TOOLS: Map-o-Matic

See allHide authors and affiliations

Science  21 Jan 2005:
Vol. 307, Issue 5708, pp. 329
DOI: 10.1126/science.307.5708.329c

Earth's lithospheric plates (black) meet at geologically active zones in this strain rate map of the world. Red and magenta mark regions with the highest deformation rate, such as south of Sumatra, where a magnitude 9.0 eruption spawned the 26 December tsunami. The image was created with a handy mapping tool from UNAVCO Inc., a nonprofit earth science organization in Boulder, Colorado. After developing the tool 5 years ago for geophysicists, software developer Lou Estey realized it would be a snap to pull in public data sets on the planets, Earth's vegetation, and much more. Users can zoom in, pan out, or download high-resolution maps for printing. A junior version now used by some teachers makes it even easier to create a map of active volcanoes, say, or the world lit up at night. “I've sat down and showed 8-year-olds, and in 5 minutes they're having a blast,” says Estey.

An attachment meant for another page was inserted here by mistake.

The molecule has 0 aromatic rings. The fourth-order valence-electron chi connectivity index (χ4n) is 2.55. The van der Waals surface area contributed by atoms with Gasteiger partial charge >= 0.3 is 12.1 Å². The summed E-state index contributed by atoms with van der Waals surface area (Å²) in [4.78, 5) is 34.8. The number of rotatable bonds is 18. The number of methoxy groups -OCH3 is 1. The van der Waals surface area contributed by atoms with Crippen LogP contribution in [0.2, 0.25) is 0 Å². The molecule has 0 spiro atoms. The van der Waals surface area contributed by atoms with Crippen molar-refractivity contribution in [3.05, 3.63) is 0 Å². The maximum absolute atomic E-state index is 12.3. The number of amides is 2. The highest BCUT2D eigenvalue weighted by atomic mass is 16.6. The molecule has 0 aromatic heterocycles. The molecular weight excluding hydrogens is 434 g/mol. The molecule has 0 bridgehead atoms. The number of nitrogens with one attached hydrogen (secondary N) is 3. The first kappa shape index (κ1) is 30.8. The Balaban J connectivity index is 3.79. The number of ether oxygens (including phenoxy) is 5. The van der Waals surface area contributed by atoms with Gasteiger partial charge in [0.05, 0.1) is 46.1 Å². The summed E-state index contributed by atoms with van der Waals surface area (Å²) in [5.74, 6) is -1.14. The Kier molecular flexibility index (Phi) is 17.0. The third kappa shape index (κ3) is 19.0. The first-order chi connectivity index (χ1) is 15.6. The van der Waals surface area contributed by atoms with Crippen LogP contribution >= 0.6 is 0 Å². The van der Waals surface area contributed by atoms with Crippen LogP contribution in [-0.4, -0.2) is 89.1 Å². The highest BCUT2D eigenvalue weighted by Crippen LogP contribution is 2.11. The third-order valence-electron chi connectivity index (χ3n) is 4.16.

Navigate This Article